We periodically get questions about dating and age, specifically about how to handle it when one person’s older than another, what healthy age brackets look like, and what the warning signs are for unhealthy dynamics around age. We’ve talked about this before, but it’s worth revisiting.
First of all, it may be more helpful to look at phase of life than at age. What kind of worldview do they have? Do they have kids? How do they spend their free time? What does a typical week look like for your schedule, and for theirs? What does an ideal week look like? Is it compatible with yours? What is their friend group like? What does their normal employment situation look like, and how does it complement or contrast with yours? How’s the power dynamic between you two? Have either of you ever said anything resembling “Well, I used to think that, but when you’re older you’ll see it my way”?
Most differences taken by themselves don’t matter so much; for instance, plenty of healthy couples involve one partner who’s in school, one who has more outdoorsy pastimes than the other, one who already had kids, etc etc. So ultimately, what does your gut instinct tell you?
Five years matters a lot when one person’s 14 and the other is 19, but it doesn’t matter at all if the people are 35 and 39. A 55-year-old’s spouse might be 40 or 70, but I’d be alarmed if one person were 16 and the other were 31. Though that’s the same age difference, it’s a wildly different percentage of life, and that’s bound to affect the relationship.
Sometimes it works out just fine to date/marry someone who’s far older or far younger, and the key difference is generally in the power dynamic. But it can be hard to recognize unhealthy patterns of invalidation, and those are so easy to fall into when one person’s got a few decades worth of extra confidence, skillfulness, and rhetorical skills. And it’s worth remembering that some older people pursue younger partners in a predatory way, specifically because younger people often lack boundaries and don’t trust their own instincts, so it’s easier to have control. Sometimes it’s less predatory and more narcissistic; it’s easy to feel extra-knowledgeable and powerful when you’re hanging out with someone who has half your experience.
A friend of mine pointed out that everyone wants to date twentysomethings: High-schoolers think college kids are so much cooler, and 40-somethings often gravitate towards the same crowd! She said, “It’s the part of life that is validated most by our culture and media. In a lot of ways it’s the only part of life where people are usually portrayed as real people rather than caricature roles in those real people’s lives. People in their 40s are parents, not people, and people under 20 are children, not people. People over 40 are ‘the old’ and once again not people.”
There’s often an assumption that people who’ve remained unmarried longer are somehow less marriageable overall—I even see it in people who themselves have never been married, and the one they’re judging is their own age. It’s silly, really. People don’t lose their value as a potential partner just because they turn 30, or 60. As people age, they gain wisdom and competency and all sorts of good things, and you’ll want someone who can grow with you.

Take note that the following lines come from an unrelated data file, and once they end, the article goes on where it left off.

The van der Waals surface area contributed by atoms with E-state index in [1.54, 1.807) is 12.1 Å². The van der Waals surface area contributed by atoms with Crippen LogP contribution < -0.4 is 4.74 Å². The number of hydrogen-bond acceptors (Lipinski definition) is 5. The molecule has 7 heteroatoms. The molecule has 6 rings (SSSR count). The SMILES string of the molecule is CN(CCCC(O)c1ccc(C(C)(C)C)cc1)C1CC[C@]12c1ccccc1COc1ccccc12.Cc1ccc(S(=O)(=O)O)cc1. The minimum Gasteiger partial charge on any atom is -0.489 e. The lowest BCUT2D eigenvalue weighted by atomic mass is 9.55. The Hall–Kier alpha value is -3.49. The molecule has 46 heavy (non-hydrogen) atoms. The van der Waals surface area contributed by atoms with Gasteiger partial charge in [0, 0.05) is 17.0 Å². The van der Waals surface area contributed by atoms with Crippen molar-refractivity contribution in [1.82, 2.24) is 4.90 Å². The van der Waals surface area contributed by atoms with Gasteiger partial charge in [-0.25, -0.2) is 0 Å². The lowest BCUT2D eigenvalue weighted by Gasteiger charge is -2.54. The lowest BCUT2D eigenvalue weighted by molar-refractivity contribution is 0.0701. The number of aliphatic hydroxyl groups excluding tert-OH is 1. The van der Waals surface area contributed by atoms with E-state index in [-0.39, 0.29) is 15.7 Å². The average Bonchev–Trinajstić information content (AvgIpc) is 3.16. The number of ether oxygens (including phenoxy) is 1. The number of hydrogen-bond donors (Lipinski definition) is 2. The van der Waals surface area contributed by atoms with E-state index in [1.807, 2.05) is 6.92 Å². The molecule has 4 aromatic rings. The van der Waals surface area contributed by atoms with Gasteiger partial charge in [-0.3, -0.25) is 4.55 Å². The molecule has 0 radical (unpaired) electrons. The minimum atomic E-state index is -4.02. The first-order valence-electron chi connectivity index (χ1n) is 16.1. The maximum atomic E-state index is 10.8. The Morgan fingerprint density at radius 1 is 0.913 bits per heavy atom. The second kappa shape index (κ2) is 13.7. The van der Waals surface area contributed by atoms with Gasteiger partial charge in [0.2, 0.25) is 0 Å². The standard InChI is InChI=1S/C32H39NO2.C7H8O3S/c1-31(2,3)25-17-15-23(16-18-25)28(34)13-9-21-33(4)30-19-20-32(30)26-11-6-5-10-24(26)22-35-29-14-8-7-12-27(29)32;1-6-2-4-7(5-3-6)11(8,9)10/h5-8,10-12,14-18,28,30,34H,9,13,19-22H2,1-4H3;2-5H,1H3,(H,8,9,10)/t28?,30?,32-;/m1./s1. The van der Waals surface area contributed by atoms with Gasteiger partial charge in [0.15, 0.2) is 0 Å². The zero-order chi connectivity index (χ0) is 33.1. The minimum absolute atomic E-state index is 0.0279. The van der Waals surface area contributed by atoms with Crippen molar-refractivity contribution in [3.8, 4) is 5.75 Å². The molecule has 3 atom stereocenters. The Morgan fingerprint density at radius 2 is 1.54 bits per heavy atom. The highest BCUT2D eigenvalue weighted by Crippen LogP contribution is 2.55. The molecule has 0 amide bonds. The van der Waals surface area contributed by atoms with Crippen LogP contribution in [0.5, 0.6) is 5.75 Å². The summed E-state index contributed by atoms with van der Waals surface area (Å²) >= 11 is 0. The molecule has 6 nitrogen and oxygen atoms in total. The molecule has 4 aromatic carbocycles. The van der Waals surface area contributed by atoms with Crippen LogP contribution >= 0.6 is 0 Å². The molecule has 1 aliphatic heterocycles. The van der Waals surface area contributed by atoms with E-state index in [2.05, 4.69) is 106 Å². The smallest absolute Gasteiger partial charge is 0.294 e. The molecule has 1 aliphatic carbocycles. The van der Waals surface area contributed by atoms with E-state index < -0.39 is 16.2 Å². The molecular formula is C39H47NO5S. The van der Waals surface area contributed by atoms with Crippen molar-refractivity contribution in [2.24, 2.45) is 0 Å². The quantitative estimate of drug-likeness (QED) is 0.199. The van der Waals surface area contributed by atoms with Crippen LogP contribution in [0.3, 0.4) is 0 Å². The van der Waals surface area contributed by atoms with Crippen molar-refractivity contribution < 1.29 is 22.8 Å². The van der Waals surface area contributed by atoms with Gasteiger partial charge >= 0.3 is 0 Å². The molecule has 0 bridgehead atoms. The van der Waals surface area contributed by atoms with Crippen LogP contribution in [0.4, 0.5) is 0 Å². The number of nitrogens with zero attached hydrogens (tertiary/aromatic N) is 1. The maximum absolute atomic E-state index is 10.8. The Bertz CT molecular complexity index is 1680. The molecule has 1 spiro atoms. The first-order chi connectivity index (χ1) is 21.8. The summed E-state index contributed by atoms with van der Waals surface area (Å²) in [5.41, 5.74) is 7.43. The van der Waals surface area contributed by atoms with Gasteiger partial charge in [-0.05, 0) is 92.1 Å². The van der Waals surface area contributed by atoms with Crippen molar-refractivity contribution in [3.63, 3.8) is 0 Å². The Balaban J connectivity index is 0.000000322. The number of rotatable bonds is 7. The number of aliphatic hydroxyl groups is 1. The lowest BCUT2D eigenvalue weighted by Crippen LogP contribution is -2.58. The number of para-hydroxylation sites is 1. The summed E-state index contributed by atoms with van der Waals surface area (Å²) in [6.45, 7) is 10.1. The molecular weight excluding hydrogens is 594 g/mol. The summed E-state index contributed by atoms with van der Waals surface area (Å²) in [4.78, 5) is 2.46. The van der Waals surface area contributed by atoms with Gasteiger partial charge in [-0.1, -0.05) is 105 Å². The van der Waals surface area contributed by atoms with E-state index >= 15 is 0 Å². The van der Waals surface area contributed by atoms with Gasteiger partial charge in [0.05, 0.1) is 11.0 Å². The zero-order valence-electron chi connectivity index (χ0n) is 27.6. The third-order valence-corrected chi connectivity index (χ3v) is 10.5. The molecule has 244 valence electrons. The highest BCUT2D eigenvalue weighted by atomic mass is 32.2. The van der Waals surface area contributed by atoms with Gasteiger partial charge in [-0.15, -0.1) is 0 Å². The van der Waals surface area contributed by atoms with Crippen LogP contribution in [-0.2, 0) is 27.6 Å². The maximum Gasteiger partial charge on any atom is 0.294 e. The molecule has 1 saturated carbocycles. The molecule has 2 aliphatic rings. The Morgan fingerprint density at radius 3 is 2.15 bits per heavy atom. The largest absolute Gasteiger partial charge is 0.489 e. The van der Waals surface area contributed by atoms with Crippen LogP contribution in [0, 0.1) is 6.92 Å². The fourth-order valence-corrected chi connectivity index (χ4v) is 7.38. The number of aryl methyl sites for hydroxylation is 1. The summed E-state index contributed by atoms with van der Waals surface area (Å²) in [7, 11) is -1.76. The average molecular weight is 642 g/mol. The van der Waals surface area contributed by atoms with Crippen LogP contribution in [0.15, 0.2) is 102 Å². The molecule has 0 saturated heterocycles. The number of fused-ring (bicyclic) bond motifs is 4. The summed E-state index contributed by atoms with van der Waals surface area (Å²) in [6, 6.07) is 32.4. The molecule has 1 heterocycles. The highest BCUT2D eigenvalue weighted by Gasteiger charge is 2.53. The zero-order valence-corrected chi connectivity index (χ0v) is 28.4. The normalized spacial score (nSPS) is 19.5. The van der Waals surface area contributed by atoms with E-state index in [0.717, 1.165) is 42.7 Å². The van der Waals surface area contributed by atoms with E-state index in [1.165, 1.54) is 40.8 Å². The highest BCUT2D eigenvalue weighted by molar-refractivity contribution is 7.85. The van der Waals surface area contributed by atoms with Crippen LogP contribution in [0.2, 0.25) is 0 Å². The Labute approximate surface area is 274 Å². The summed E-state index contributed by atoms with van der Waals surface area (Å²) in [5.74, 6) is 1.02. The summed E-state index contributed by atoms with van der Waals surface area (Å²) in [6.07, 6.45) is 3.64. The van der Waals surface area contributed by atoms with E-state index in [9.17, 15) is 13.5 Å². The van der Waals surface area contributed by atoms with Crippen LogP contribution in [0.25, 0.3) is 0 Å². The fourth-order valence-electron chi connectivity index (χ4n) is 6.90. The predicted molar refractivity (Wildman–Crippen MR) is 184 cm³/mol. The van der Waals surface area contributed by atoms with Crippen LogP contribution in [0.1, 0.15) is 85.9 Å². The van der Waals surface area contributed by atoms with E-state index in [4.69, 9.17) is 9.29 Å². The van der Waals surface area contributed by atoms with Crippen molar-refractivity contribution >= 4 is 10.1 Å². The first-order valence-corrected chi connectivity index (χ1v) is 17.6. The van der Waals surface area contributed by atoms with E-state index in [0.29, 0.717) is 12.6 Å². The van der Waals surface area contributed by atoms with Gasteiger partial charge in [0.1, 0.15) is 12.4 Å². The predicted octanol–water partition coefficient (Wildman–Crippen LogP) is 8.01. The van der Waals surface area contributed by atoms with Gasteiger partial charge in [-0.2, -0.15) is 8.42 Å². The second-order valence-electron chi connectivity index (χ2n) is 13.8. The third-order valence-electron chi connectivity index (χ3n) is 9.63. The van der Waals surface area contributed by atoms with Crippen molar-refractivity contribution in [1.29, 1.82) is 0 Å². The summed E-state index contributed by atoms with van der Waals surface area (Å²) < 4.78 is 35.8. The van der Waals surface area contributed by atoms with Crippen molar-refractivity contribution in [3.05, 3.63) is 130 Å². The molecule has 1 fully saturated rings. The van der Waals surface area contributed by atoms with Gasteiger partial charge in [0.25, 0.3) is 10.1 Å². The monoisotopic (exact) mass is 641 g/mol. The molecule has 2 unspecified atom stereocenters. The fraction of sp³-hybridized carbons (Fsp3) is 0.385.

In fact, I want to emphasize that: We have to find partners we can grow with, and who will grow alongside us. It’s not enough to find someone who works right now. If it’s going to actually work over a lifetime, each partner has to be someone who can help the other become their best self—loving, competent, wise, and joyful—and they have to be someone who will always strive to grow in those same key ways. If they’re too immature to grow up or too set in their ways to change…it doesn’t bode well.
Age Ain’t Nothing But A Perfectly-Accurate Representation of How Old You Are [The Toast]
Comments from Men Over 40 to Run Away From [The Toast]
Dodgy Older Dudes Being Dodgy [Captain Awkward]
And this comment from Mary on the latter article, which is a superb response to “But I still feel twentysomething!”
I’m thirty-six in a month’s time, and I also identify with “thirty-SIX? HOW?” feelings. At the same time, nothing makes feel, “…oh yeah, thirty-six” like hanging around with people in their twenties. I have a mortgage! I have been with my partner for ten years! I have friends with teenage kids! I have seen Doc Martens, black tights and ditsy floral dresses come in, go out, and come back in again! I have seen and experienced (and occasionally perpetrated) a wide variety of relationship [bologna] and have No Time For That Nonsense! I tend to consider workplace dilemmas from the perspective of “what should management be doing here?” instead of “oh god my LIFE what am I even DOING”! I regard sleep and exercise and reasonably healthy food as good things that I can do for myself rather than oppressive tools of the conformist system!
I mean, not everyone has the same list, obviously, but if you get to your late thirties and see no difference in experience and knowledge of the world between yourself and a twenty-one-year-old, even a mature and intelligent twenty-one-year-old, what on earth have you been doing with that time? It doesn’t say good things about you.